I was chatting with a neighbor the other day, a geographer who studies the impact of climate change, and he told me that in twenty years, Massachusetts may well have weather more like Virginia’s, and Maine will be more like Massachusetts. Certainly feels that way here in Central New England over the past few days, with temperatures hovering around 90° F.
The one advantage for me, personally, is that my spring digital ulcers are finally healing in the heat (with some help from a round of antibiotics). As long as it’s not humid, or so hot that I must relent and turn on the A/C, I flourish in this weather.
So, despite the temperature, on Saturday afternoon, I walked to a nearby park in our fair city, a green oasis in the midst of traffic and stores and homes and apartments. I’ve been trying to build up my physical stamina on this three-mile route, which includes following a circular, inclined path that winds up a hill—a drumlin, geologically speaking, an oval mound of moraine left behind by a receding glacier millennia ago—to a clearing at the top, where there’s a flagpole and some granite benches. I made it without stopping to catch my breath, this time, an accomplishment. A pleasant breeze and the canopy of trees kept me comfortable along the way.
As I walked the spiraling trail, I recalled something from high school physics, how the angle of an inclined plane affects the amount of effort it takes to move an object upward. The trail’s gradual slope was a perfect example. There were a number of detours, paths that led more sharply up to the top, which I avoided, because they would have required too much exertion. No, I just kept walking gradually higher around the hill, which enabled me to maintain an even stride, manage my breathing, and keep going.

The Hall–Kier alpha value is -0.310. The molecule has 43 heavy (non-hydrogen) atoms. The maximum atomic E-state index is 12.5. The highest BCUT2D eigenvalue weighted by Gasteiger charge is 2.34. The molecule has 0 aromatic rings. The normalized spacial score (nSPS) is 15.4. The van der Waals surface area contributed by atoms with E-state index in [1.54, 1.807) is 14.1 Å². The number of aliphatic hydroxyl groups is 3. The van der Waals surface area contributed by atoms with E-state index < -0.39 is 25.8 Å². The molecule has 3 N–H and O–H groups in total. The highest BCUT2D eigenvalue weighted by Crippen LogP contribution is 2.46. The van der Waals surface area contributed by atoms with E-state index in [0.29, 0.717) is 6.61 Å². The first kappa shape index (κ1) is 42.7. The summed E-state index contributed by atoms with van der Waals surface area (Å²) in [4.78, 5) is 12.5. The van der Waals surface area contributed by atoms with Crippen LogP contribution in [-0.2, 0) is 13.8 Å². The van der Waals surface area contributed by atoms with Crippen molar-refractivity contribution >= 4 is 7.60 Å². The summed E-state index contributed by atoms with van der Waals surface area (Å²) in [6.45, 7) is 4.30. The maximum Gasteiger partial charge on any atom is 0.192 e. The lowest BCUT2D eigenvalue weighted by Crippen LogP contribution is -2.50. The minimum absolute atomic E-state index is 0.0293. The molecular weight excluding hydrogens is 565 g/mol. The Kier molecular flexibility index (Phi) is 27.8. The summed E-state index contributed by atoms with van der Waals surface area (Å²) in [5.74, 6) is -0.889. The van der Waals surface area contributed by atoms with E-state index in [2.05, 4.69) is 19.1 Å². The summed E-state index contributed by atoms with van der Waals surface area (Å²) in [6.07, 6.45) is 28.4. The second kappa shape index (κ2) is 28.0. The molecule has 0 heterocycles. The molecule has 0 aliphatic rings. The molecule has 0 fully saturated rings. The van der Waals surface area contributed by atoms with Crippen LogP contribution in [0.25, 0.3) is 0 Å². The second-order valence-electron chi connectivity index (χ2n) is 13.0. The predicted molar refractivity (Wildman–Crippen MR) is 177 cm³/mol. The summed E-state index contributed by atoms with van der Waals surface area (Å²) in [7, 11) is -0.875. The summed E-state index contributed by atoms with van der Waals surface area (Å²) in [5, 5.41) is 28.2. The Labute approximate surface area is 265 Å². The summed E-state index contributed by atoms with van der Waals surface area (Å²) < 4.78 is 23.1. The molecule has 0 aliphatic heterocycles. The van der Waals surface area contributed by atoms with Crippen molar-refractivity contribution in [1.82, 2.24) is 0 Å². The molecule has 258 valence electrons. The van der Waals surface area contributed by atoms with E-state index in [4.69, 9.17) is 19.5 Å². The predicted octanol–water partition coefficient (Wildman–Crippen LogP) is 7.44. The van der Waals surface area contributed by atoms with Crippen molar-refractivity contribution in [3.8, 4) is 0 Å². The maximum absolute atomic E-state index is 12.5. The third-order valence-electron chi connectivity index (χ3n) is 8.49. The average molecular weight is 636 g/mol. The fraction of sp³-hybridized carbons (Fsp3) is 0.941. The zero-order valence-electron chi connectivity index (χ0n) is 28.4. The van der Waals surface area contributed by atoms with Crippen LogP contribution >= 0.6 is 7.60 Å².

At the flagpole clearing, I rested on a bench and watched a jet high above, tracing a line that disappeared behind a large cumulus cloud, waiting for it to reappear as it flew farther west. I listened to the hum of traffic below, beyond the trees, and a loud voice on a speaker somewhere ranting about something. I hummed a melody and waited for my heart to stop pounding from the climb, gradual as it was. I inhaled the fragrance of flowering trees and evergreens. I wondered who came up here to mow the grass. I prayed for insight about our troubled country and planet and how to find my role in all of this. I left when the jet disappeared behind another cloud, and began my gradual descent.
I didn’t get any big answers to those big questions, which hover in my mind every day. But the spiraling walk up the mound-print of an ancient glacier has given me an inkling—that for all the valid urgency of the present moment, there is also value to patient inquiry, to slow and steady progress, to finding answers that stand the test of time. For one who needs to conserve energy on the climb, as age and scleroderma dictate, that’s the path I’m inclined to follow.
Image: Zoltan Rakottyai